The pros of high-frequency traders’ participation in the US equity market outweigh the cons, despite the negative press their influence has recently received, according to a new report from US agency broker Rosenblatt Securities.
Rosenblatt’s analysis, ‘An In-Depth Look at High-Frequency Trading’, acknowledges that the much-maligned practice – which it estimates accounts for between a half and two thirds of US equity volume –introduces cost and complexity to trading as well as benefits. However, it asserts, “We believe that high-frequency trading has a net positive effect on the quality of the market.”
One obvious cost, says the report, is the payment of rebates to liquidity providers through maker-taker pricing schemes, which are dominant in the US equity market. Electronic liquidity providers, the larger of the two broad categories of high-frequency trader – the other being statistical arbitrageurs – typically post passive buy and sell order in a stock on a venue in a bid to capture the spread, earning them maker rebates. Rosenblatt estimates that US exchanges and ECNs pay high-frequency firms $3.67 billion in rebates annually.
In addition, high-frequency traders’ superior technology allows them to post the best prices ahead of traditional brokers, earning them more rebates and leaving the slower firms to pick up the bill. Rosenblatt said two large Canadian banks told it that their active/passive ratios have increased by 5-10 percentage points in the past 12-18 months as high-frequency trading has taken hold in the country.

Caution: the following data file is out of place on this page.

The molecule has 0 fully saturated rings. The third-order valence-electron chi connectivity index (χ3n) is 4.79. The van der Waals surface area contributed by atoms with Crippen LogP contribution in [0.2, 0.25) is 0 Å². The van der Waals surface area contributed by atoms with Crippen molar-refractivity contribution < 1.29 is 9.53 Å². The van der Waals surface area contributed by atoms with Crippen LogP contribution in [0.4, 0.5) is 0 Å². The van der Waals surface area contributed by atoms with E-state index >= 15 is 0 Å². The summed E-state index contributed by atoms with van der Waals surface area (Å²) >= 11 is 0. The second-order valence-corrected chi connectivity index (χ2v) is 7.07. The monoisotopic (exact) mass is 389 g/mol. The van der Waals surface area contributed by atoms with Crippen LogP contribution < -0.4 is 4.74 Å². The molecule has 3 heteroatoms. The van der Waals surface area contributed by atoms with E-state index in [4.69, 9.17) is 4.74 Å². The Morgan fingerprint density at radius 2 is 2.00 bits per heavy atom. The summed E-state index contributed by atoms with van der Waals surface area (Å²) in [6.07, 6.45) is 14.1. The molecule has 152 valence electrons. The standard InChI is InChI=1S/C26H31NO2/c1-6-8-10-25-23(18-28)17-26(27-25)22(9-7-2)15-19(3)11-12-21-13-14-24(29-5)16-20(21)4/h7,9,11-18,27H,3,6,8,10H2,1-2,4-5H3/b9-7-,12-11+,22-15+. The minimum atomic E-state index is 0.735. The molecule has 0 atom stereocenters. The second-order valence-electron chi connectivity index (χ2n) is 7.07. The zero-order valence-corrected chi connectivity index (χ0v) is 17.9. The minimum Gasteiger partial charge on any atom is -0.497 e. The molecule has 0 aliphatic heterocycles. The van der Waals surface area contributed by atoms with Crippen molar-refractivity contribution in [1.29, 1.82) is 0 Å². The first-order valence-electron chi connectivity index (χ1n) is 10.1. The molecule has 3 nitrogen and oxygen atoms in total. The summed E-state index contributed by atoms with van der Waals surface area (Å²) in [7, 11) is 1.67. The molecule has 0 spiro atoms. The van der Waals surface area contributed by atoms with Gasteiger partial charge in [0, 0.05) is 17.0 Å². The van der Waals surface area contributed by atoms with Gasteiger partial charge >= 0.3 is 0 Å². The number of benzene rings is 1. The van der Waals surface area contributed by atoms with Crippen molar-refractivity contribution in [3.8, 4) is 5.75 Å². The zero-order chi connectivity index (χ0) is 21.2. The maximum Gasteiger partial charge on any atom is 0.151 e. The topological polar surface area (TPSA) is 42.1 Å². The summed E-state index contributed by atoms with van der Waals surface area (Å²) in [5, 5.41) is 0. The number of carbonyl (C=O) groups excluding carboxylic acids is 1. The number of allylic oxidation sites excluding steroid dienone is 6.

Equally, the buy-side institutions represented by the brokers may also have to pay the full spread more often than they would before the high-frequency dominance, said the report.
Rosenblatt also argued that although high-frequency traders often quote better prices than would be available without them, they can sometimes supplant ‘natural’ counterparties. This can lead to buy-side institutions missing out on a trade, and also can mean that consolidated volumes no longer reflect what institutions may regard as ‘natural’ buying and selling interest, potentially causing participation-based algorithms to overbuy or oversell.
However, the report added that while brokers and the institutions they represent may pay the spread more often as a result of high-frequency trading, the spreads are now far finer than they were before the high-speed phenomenon. Also, it argued that institutions routinely paid the full spread for Nasdaq-listed securities when the Nasdaq market was dealer-driven.
One clear benefit of high-frequency trading, according to Rosenblatt, is “massive” liquidity provision by making securities available to buy and sell at specific prices on an unprecedented scale. “This flood of limit orders upholds the spirit of Regulation NMS, which was designed to make price formation – and, by extension, capital raising – as fair and efficient as possible.” the report said.
Rosenblatt also contended that the intense competition high-frequency traders foster between exchanges, ECNs, dark pools and brokers for their order flow has resulted in innovation and lower fees for all.
Their most significant contribution, argued Rosenblatt, is their large role in reducing spreads, which has reduced transaction costs for all market participants, including the buy-side. Citing data from transaction cost analysis provider Elkins/McSherry, the report said institutional transaction costs had “plummeted” in the high-frequency era, which began in 1997 after the introduction of the Securities and Exchanges Commission’s order handling rules, Regulation ATS and the advent of ECNs.
“In short, high-frequency traders make markets more efficient,” said the report. “And that efficiency benefits everyone.”